rest, rewrite, tinker

I had something planned to write, but the last two days have changed my mind. Here is the truth of being a working novelist. For awhile, I’ve been beginning a new novel, with all the angst that comes with that. And I teach a writing novels class or two (writing can’t be taught, only facilitated), and prepare notebooks of information with each class. Anyway, I carefully measure my time on the novel, not driving crazy hard when everything is so unknown and messy and my nerves fray, but working steadily enough to keep some current of electricity going. When I say working, I mean actual writing, not just research.

Into that come chores for the about-to-be-published novel.  So, last week, I had a notebook to pull together for a class I’m teaching, some work on it done, but also it had to be compiled into pdfs to send to where I’m teaching. And I’d delayed looking at 2nd pass pages that came for Before Versailles, novel #4. 2nd pass pages are the corrections I’d made to the page proofs whose corrections came from the copy edits I approved, deleted, added to. The manuscript all over again. Are you lost yet? Me, too.

And I had a great idea slither in, as they do when one is actively working on something new, about the new novel. I got the idea to begin it differently, from a different point in the characters lives than what I was writing, and the idea had that little tingle that I’ve learned to trust, and I was excited about it. But it meant new research.

However, 2nd pass pages were waiting. Now, I only looked at the pages where I had made changes (I CANNOT read myself in entirety again!), but the job took 2 days, and, of course it came to me, in the soft way that I have learned to take seriously, that I could do a better job on the Author’s Note, a little historical context I threw in at the end. What occurred to me was that I could reshape the Author’s Note to reflect more of the ending and more of importance of one of the characters that I really wanted to highlight, as well as to reflect more of the love story, as well as make it a little less brag don’t-I-know-a-lot-of-history and more poetic and lovely to the reader. So all weekend, I rewrote two pages of material. A word here, a change there. Rest. Reread, tinker some more. I can’t tell you how many times. As well as dealing with notebook typo corrections and those #@#$#@ pdf conversions and some scanning to pdf for the class. And even compressed, the file was too big to send, and I had to make it two files. Kill me.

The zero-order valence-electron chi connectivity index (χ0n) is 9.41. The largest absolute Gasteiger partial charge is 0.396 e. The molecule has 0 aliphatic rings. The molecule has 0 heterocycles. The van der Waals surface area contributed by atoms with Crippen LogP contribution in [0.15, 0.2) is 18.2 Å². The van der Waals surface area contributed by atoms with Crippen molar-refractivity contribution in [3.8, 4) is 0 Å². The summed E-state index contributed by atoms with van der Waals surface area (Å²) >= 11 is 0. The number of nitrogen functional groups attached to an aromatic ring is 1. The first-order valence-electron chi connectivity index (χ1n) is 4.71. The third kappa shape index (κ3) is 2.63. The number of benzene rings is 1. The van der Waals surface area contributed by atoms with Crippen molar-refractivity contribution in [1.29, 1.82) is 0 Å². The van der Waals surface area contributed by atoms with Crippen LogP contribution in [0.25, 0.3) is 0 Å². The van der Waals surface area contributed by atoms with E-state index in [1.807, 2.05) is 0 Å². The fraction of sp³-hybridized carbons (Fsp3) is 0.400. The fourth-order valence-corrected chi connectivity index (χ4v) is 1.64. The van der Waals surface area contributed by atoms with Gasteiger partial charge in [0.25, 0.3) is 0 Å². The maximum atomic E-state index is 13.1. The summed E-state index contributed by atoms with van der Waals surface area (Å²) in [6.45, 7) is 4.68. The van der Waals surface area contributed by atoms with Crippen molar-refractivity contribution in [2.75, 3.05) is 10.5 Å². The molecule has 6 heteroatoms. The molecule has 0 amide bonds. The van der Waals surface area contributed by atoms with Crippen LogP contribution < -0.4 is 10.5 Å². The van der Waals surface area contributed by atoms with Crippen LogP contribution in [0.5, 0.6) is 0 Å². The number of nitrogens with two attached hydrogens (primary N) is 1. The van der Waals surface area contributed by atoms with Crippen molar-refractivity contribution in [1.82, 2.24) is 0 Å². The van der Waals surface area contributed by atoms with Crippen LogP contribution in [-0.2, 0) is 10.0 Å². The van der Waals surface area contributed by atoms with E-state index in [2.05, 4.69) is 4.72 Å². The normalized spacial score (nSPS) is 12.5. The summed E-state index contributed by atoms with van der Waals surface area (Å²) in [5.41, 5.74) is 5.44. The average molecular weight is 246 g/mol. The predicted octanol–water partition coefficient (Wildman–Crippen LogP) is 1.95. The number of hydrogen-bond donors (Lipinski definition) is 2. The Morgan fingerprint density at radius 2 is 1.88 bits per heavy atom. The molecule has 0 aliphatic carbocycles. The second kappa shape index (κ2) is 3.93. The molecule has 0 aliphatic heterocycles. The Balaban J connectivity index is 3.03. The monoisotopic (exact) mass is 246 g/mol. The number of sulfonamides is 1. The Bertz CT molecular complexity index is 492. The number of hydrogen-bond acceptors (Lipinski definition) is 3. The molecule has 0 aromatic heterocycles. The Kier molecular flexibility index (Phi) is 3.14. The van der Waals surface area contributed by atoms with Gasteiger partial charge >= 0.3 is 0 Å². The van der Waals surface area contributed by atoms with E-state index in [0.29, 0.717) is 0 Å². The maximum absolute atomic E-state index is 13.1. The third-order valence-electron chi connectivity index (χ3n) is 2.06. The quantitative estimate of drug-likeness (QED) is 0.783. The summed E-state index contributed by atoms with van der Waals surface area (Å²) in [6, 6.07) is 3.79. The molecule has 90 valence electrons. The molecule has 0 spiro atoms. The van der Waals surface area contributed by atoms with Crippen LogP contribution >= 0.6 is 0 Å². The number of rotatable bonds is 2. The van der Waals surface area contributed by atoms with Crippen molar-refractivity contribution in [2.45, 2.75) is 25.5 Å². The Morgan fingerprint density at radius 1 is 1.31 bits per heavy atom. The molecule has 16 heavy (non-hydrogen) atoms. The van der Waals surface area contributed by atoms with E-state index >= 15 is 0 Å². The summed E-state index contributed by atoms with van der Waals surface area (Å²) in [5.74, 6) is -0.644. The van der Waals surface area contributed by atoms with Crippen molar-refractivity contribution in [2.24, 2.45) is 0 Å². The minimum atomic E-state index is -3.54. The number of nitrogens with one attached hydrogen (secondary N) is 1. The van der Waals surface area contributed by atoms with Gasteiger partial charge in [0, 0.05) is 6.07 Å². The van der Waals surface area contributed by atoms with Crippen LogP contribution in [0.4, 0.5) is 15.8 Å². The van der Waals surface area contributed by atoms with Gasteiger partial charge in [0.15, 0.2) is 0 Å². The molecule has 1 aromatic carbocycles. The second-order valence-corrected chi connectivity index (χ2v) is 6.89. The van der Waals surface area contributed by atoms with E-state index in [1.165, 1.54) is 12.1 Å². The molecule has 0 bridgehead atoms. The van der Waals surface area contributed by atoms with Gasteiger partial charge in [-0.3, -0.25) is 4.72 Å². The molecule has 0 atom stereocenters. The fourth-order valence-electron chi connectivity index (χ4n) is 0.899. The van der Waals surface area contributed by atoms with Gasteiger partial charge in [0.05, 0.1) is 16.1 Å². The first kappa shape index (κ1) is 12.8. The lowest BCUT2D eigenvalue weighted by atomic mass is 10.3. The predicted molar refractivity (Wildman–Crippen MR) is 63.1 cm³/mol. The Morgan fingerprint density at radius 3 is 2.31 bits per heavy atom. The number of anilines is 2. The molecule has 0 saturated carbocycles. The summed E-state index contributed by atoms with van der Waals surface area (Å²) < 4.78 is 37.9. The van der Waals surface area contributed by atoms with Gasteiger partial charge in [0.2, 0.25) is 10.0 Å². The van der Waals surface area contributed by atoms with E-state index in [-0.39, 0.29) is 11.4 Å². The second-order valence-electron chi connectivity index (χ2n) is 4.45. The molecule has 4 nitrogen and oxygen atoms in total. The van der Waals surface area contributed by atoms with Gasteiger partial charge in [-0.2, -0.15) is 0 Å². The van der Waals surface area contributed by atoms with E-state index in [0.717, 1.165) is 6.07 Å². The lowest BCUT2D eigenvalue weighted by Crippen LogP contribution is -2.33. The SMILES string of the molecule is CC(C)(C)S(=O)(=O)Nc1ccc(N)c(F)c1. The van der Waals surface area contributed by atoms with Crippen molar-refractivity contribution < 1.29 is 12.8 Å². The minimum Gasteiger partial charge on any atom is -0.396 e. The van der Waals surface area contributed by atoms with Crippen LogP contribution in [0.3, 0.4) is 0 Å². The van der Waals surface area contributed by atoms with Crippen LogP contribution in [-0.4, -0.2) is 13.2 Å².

And my editor and agent and I brainstormed about blurbs over email last week. The editor sends out galleys to various folks hoping they’ll agree to say something nice that can be put on the cover. And so there was checking information on the internet, and I agreed to write notes, none of which I’ve been able to get to. That will be tomorrow’s task. Meanwhile, the new book, which needs its flame tended in the same way you would attend a fire that would be difficult to start again, is pushed to one side.

Oh, and I’ve been cleaning out my office. Three to four years of the clutter and tomorrow-is-another-day that happens when I write a book. Am I feeling a little nuts? Can’t keep all the plates in the air? You bet. And by mid-week, I will be back to making work on something raw and messy and unknown, and there will again be nothing but silence from New York. Writing for a living is not for sissies.

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2 responses to “rest, rewrite, tinker

  1. But it’s working for you! And hard as it is, you see those babies in print and lined up on your shelves and imagine them on other peoples’s shelves. So it’s hard! yeah, but there is a pay off.

    I congratulate you for your success–success wouldn’t be called success if it were easy; it would be called luck. And writing ain’t about luck! It’s about perseverance. This is from one who gave up after 3 rewrites when the reader (who refused to identify her/himself and work with me by phone or face to face) claimed s/he lost the manuscript with her/his detailed revision comments.

    University Presses are so trying because of their reader rules. It’s oppressive and takes months and even years of back and forth. But I should have kept going and I couldn’t. I couldn’t start from scratch with a new reader who would want new and completely different changes. I gave up.

    That’s why I say: congratulations on your success, a synonym for perseverance.

  2. That little voice usually whispers to me while I am doing something else too. It just suggests certain directions in my painting or art projects, and why don’t I try “that” instead of what I’m doing? I have learned to trust that whisper. It’s so interesting to read your process. I’d go crazy doing all those things at once!

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